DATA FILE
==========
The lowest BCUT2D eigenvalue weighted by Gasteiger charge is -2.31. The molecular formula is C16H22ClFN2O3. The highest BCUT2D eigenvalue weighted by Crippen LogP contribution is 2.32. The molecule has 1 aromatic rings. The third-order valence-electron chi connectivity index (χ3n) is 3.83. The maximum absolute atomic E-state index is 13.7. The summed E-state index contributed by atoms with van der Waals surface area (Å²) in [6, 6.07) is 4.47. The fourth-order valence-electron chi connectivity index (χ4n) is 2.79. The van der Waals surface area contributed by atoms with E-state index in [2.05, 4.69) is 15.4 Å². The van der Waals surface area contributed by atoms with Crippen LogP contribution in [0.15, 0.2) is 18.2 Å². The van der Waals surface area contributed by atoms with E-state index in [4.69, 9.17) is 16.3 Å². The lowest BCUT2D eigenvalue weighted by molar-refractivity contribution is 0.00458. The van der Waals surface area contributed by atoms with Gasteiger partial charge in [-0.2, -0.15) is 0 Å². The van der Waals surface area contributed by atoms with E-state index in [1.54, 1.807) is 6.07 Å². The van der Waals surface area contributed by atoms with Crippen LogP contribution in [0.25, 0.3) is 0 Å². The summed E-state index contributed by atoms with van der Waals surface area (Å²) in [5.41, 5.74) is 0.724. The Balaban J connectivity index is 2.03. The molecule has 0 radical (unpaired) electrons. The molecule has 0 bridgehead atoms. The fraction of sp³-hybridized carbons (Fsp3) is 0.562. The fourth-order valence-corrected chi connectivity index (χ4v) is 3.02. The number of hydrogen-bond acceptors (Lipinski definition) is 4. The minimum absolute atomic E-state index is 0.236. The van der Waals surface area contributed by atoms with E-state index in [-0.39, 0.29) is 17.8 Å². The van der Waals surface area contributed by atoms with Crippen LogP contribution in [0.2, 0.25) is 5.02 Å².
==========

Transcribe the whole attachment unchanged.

The lowest BCUT2D eigenvalue weighted by Gasteiger charge is -2.31. The molecular formula is C16H22ClFN2O3. The highest BCUT2D eigenvalue weighted by Crippen LogP contribution is 2.32. The molecule has 1 aromatic rings. The third-order valence-electron chi connectivity index (χ3n) is 3.83. The maximum absolute atomic E-state index is 13.7. The summed E-state index contributed by atoms with van der Waals surface area (Å²) in [6, 6.07) is 4.47. The fourth-order valence-electron chi connectivity index (χ4n) is 2.79. The van der Waals surface area contributed by atoms with E-state index in [2.05, 4.69) is 15.4 Å². The van der Waals surface area contributed by atoms with Crippen LogP contribution in [0.15, 0.2) is 18.2 Å². The van der Waals surface area contributed by atoms with E-state index in [4.69, 9.17) is 16.3 Å². The lowest BCUT2D eigenvalue weighted by molar-refractivity contribution is 0.00458. The van der Waals surface area contributed by atoms with Gasteiger partial charge in [-0.2, -0.15) is 0 Å². The van der Waals surface area contributed by atoms with E-state index in [1.54, 1.807) is 6.07 Å². The van der Waals surface area contributed by atoms with Crippen LogP contribution in [0.25, 0.3) is 0 Å². The summed E-state index contributed by atoms with van der Waals surface area (Å²) in [5.41, 5.74) is 0.724. The Balaban J connectivity index is 2.03. The molecule has 0 radical (unpaired) electrons. The molecule has 0 bridgehead atoms. The fraction of sp³-hybridized carbons (Fsp3) is 0.562. The fourth-order valence-corrected chi connectivity index (χ4v) is 3.02. The number of hydrogen-bond acceptors (Lipinski definition) is 4. The minimum absolute atomic E-state index is 0.236. The van der Waals surface area contributed by atoms with E-state index in [-0.39, 0.29) is 17.8 Å². The van der Waals surface area contributed by atoms with Crippen LogP contribution in [0.2, 0.25) is 5.02 Å².